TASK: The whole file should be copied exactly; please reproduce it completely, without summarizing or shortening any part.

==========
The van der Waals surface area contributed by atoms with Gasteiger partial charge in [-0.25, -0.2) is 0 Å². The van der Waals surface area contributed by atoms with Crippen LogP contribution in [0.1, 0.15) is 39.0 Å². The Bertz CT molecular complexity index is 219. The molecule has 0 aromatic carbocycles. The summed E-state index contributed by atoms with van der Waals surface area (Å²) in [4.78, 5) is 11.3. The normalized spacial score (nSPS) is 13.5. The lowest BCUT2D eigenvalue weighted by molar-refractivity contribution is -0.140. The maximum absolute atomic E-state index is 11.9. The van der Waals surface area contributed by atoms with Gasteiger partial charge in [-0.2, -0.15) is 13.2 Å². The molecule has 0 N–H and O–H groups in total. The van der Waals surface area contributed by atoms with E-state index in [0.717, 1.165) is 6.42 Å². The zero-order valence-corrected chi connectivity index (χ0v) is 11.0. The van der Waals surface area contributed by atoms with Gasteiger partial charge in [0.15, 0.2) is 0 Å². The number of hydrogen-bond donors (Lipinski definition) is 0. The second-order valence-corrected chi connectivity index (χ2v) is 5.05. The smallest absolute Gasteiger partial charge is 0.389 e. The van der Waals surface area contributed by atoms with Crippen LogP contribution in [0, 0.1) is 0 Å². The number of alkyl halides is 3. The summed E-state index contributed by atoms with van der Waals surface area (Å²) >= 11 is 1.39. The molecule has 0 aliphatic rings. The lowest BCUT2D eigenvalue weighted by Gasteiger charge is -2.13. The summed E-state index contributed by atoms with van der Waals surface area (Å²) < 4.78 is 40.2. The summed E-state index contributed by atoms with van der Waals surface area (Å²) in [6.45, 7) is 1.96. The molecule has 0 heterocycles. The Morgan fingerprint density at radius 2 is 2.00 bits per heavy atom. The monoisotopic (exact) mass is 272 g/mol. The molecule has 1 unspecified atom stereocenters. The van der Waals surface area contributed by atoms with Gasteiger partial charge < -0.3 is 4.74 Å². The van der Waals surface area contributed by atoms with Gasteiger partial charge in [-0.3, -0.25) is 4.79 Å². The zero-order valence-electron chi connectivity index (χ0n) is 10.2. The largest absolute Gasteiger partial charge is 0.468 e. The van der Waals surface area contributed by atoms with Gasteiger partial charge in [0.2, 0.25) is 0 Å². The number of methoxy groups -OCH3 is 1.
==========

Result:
The van der Waals surface area contributed by atoms with Gasteiger partial charge in [-0.25, -0.2) is 0 Å². The van der Waals surface area contributed by atoms with Crippen LogP contribution in [0.1, 0.15) is 39.0 Å². The Bertz CT molecular complexity index is 219. The molecule has 0 aromatic carbocycles. The summed E-state index contributed by atoms with van der Waals surface area (Å²) in [4.78, 5) is 11.3. The normalized spacial score (nSPS) is 13.5. The lowest BCUT2D eigenvalue weighted by molar-refractivity contribution is -0.140. The maximum absolute atomic E-state index is 11.9. The van der Waals surface area contributed by atoms with Gasteiger partial charge in [-0.2, -0.15) is 13.2 Å². The molecule has 0 N–H and O–H groups in total. The van der Waals surface area contributed by atoms with E-state index in [0.717, 1.165) is 6.42 Å². The zero-order valence-corrected chi connectivity index (χ0v) is 11.0. The van der Waals surface area contributed by atoms with Gasteiger partial charge in [0.15, 0.2) is 0 Å². The number of hydrogen-bond donors (Lipinski definition) is 0. The second-order valence-corrected chi connectivity index (χ2v) is 5.05. The smallest absolute Gasteiger partial charge is 0.389 e. The van der Waals surface area contributed by atoms with Crippen LogP contribution in [0, 0.1) is 0 Å². The number of alkyl halides is 3. The summed E-state index contributed by atoms with van der Waals surface area (Å²) >= 11 is 1.39. The molecule has 0 aliphatic rings. The lowest BCUT2D eigenvalue weighted by Gasteiger charge is -2.13. The summed E-state index contributed by atoms with van der Waals surface area (Å²) < 4.78 is 40.2. The summed E-state index contributed by atoms with van der Waals surface area (Å²) in [6.45, 7) is 1.96. The molecule has 0 heterocycles. The Morgan fingerprint density at radius 2 is 2.00 bits per heavy atom. The monoisotopic (exact) mass is 272 g/mol. The molecule has 1 unspecified atom stereocenters. The van der Waals surface area contributed by atoms with Gasteiger partial charge < -0.3 is 4.74 Å². The van der Waals surface area contributed by atoms with Gasteiger partial charge in [-0.3, -0.25) is 4.79 Å². The zero-order valence-electron chi connectivity index (χ0n) is 10.2. The largest absolute Gasteiger partial charge is 0.468 e. The van der Waals surface area contributed by atoms with Gasteiger partial charge in [0.2, 0.25) is 0 Å². The number of methoxy groups -OCH3 is 1.